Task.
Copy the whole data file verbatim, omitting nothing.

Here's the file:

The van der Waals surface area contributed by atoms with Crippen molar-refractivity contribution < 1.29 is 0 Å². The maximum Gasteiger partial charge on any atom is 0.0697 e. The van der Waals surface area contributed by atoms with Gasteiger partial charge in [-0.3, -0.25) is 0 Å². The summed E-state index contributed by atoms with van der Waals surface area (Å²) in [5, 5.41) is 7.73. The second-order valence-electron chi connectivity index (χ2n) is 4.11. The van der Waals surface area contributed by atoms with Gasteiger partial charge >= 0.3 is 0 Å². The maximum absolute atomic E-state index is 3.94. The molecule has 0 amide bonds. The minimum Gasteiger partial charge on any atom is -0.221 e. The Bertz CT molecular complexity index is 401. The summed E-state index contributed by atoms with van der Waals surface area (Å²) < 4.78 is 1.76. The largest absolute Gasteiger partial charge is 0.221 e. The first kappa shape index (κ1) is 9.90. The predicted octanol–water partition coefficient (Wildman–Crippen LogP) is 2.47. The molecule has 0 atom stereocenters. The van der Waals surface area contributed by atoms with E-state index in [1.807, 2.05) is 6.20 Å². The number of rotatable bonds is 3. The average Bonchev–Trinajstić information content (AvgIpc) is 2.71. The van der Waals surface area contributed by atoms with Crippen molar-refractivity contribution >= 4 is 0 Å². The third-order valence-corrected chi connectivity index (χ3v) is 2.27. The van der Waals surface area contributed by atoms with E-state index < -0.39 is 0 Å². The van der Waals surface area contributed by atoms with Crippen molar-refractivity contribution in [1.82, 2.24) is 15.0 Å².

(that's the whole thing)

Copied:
The van der Waals surface area contributed by atoms with Crippen molar-refractivity contribution < 1.29 is 0 Å². The maximum Gasteiger partial charge on any atom is 0.0697 e. The van der Waals surface area contributed by atoms with Gasteiger partial charge in [-0.3, -0.25) is 0 Å². The summed E-state index contributed by atoms with van der Waals surface area (Å²) in [5, 5.41) is 7.73. The second-order valence-electron chi connectivity index (χ2n) is 4.11. The van der Waals surface area contributed by atoms with Gasteiger partial charge >= 0.3 is 0 Å². The maximum absolute atomic E-state index is 3.94. The molecule has 0 amide bonds. The minimum Gasteiger partial charge on any atom is -0.221 e. The Bertz CT molecular complexity index is 401. The summed E-state index contributed by atoms with van der Waals surface area (Å²) < 4.78 is 1.76. The largest absolute Gasteiger partial charge is 0.221 e. The first kappa shape index (κ1) is 9.90. The predicted octanol–water partition coefficient (Wildman–Crippen LogP) is 2.47. The molecule has 0 atom stereocenters. The van der Waals surface area contributed by atoms with E-state index in [1.807, 2.05) is 6.20 Å². The number of rotatable bonds is 3. The average Bonchev–Trinajstić information content (AvgIpc) is 2.71. The van der Waals surface area contributed by atoms with Crippen molar-refractivity contribution >= 4 is 0 Å². The third-order valence-corrected chi connectivity index (χ3v) is 2.27. The van der Waals surface area contributed by atoms with E-state index < -0.39 is 0 Å². The van der Waals surface area contributed by atoms with Crippen molar-refractivity contribution in [1.82, 2.24) is 15.0 Å².